Majority community members wrongly consider discriminatory practices against women to be an integral of religion and culture, while pathologising the same acts of violence as deviant behaviour within their culture. This dichotomy illustrates the conflict of promoting multiculturalism and upholding liberal human rights. In Susan Moller Okin’s publication “Is Multiculturalism Bad for Women?” she plays the devil’s advocate by examining the actual status of women within ethnic minorities and how women as citizens of a liberal Western democracy must eliminate the patriarchal roots that limit the development of self respect and the capacity for women to actualize themselves in a liberal society. The critical problem in establishing equilibrium involves what gets included in the social, cultural, religious, economic and political life of a country.
In certain cultural constructions, women are not granted the status as full human beings with the capacity to lead their life freely. The Western liberal democracies attempt to adhere to the broad tenets of philosophical liberalism oversees the effects these policies have on the lives and safety of women. Multiculturalism serves as a double edge sword; on one side it promotes cultural diversity while on the other it’s a dark tool for cultural imperialism and the discrimination against women. While cultures do retain a patriarchal mould, gender disparities are not only product of culture but are due to the failure of the international community to recognize gender equality and the states incapacity to enforce such liberal doctrines.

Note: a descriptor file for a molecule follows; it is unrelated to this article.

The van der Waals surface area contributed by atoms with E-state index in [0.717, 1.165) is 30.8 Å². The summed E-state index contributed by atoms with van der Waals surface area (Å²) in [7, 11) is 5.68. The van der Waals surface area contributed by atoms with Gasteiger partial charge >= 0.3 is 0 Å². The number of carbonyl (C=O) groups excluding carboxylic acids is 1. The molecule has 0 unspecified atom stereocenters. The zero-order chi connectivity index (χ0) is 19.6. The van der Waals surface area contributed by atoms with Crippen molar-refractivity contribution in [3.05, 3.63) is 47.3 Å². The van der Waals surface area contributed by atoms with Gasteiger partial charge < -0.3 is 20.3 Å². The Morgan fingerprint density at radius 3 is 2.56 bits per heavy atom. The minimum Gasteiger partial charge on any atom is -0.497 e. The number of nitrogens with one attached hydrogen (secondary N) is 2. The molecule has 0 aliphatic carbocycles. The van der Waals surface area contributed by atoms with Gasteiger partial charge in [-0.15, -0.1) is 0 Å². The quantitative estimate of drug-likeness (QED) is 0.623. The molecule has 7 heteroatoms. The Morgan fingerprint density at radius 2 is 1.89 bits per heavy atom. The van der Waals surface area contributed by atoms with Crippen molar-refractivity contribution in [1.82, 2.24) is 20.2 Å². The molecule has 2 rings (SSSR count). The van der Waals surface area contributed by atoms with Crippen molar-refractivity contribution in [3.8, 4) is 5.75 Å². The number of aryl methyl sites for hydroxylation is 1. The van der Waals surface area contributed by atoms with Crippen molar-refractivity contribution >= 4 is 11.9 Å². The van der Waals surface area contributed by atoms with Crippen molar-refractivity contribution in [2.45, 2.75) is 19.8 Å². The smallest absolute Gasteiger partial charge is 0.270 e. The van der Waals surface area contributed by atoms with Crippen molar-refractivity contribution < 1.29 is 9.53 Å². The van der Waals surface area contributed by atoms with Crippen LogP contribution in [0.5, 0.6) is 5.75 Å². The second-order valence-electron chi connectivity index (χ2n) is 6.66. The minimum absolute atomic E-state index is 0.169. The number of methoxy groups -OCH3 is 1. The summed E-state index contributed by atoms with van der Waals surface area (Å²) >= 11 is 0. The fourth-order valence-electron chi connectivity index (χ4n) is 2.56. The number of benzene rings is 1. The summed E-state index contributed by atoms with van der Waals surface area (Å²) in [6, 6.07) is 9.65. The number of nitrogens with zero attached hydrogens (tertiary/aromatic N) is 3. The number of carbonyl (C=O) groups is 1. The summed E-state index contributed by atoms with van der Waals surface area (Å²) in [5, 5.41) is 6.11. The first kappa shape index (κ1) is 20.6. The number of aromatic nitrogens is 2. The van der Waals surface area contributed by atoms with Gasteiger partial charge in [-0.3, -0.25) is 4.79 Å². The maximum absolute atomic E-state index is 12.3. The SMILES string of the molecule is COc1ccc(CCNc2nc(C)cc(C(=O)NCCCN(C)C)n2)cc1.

In this essay I will first examine the status of gender equality in west and how gender inequality is not isolated to the third world but is also flawed in the affluent nations. Next I will acknowledge Okin’s argument that ethnic minorities do practice harsh discriminatory procedures against women, however, these issues are not isolated to cultures of the global south but are due to the failure of human rights to address gender inequality. I will then look at the policies states apply when it comes to upholding liberal human rights and how that has failed to eliminate gender disparity. Gender Inequality and the West